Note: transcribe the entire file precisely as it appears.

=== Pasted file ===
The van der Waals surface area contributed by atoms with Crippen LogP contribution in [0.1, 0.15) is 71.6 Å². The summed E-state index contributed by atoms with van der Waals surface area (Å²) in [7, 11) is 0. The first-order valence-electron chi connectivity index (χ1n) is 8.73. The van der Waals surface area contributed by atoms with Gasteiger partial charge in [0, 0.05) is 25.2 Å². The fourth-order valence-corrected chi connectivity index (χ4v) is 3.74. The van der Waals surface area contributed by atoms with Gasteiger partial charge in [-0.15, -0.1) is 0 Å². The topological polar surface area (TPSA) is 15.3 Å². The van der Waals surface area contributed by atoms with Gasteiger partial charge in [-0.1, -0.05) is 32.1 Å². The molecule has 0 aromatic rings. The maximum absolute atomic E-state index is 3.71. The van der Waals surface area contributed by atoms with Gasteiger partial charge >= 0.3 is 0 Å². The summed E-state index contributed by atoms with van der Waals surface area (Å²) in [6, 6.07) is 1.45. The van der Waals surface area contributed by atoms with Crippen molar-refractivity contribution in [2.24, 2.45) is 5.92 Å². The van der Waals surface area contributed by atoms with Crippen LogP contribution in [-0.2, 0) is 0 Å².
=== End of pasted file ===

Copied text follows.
The van der Waals surface area contributed by atoms with Crippen LogP contribution in [0.1, 0.15) is 71.6 Å². The summed E-state index contributed by atoms with van der Waals surface area (Å²) in [7, 11) is 0. The first-order valence-electron chi connectivity index (χ1n) is 8.73. The van der Waals surface area contributed by atoms with Gasteiger partial charge in [0, 0.05) is 25.2 Å². The fourth-order valence-corrected chi connectivity index (χ4v) is 3.74. The van der Waals surface area contributed by atoms with Gasteiger partial charge in [-0.15, -0.1) is 0 Å². The topological polar surface area (TPSA) is 15.3 Å². The van der Waals surface area contributed by atoms with Gasteiger partial charge in [-0.1, -0.05) is 32.1 Å². The molecule has 0 aromatic rings. The maximum absolute atomic E-state index is 3.71. The van der Waals surface area contributed by atoms with Gasteiger partial charge >= 0.3 is 0 Å². The summed E-state index contributed by atoms with van der Waals surface area (Å²) in [6, 6.07) is 1.45. The van der Waals surface area contributed by atoms with Crippen molar-refractivity contribution in [2.24, 2.45) is 5.92 Å². The van der Waals surface area contributed by atoms with Crippen LogP contribution in [-0.2, 0) is 0 Å².